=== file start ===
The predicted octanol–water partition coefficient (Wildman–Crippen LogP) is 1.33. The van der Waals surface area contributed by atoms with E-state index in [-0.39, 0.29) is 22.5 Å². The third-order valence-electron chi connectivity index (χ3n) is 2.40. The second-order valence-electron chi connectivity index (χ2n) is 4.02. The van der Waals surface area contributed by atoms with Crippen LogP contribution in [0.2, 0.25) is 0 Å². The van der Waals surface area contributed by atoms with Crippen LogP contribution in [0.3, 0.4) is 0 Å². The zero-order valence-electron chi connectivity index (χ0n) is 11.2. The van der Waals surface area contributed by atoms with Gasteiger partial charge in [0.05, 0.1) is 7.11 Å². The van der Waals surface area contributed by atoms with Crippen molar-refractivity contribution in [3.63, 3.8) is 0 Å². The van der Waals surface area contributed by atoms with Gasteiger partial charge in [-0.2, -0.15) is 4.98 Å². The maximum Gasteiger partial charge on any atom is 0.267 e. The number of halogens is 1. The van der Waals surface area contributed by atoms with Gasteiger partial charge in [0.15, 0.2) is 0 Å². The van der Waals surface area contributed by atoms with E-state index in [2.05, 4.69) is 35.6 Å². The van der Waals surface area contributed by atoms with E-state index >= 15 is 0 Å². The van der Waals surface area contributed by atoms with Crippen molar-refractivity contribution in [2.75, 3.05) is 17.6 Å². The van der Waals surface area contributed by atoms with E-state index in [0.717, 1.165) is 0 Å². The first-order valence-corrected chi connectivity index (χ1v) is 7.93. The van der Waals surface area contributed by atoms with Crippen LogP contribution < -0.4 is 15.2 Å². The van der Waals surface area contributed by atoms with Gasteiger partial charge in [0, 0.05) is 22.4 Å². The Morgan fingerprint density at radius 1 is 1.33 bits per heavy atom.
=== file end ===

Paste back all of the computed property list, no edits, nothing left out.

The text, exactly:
The predicted octanol–water partition coefficient (Wildman–Crippen LogP) is 1.33. The van der Waals surface area contributed by atoms with E-state index in [-0.39, 0.29) is 22.5 Å². The third-order valence-electron chi connectivity index (χ3n) is 2.40. The second-order valence-electron chi connectivity index (χ2n) is 4.02. The van der Waals surface area contributed by atoms with Crippen LogP contribution in [0.2, 0.25) is 0 Å². The van der Waals surface area contributed by atoms with Crippen LogP contribution in [0.3, 0.4) is 0 Å². The zero-order valence-electron chi connectivity index (χ0n) is 11.2. The van der Waals surface area contributed by atoms with Gasteiger partial charge in [0.05, 0.1) is 7.11 Å². The van der Waals surface area contributed by atoms with Crippen molar-refractivity contribution in [3.63, 3.8) is 0 Å². The van der Waals surface area contributed by atoms with Gasteiger partial charge in [-0.2, -0.15) is 4.98 Å². The maximum Gasteiger partial charge on any atom is 0.267 e. The number of halogens is 1. The van der Waals surface area contributed by atoms with Gasteiger partial charge in [0.15, 0.2) is 0 Å². The van der Waals surface area contributed by atoms with E-state index in [2.05, 4.69) is 35.6 Å². The van der Waals surface area contributed by atoms with E-state index >= 15 is 0 Å². The van der Waals surface area contributed by atoms with Crippen molar-refractivity contribution in [2.75, 3.05) is 17.6 Å². The van der Waals surface area contributed by atoms with E-state index in [0.717, 1.165) is 0 Å². The first-order valence-corrected chi connectivity index (χ1v) is 7.93. The van der Waals surface area contributed by atoms with Crippen LogP contribution < -0.4 is 15.2 Å². The van der Waals surface area contributed by atoms with Gasteiger partial charge in [0, 0.05) is 22.4 Å². The Morgan fingerprint density at radius 1 is 1.33 bits per heavy atom.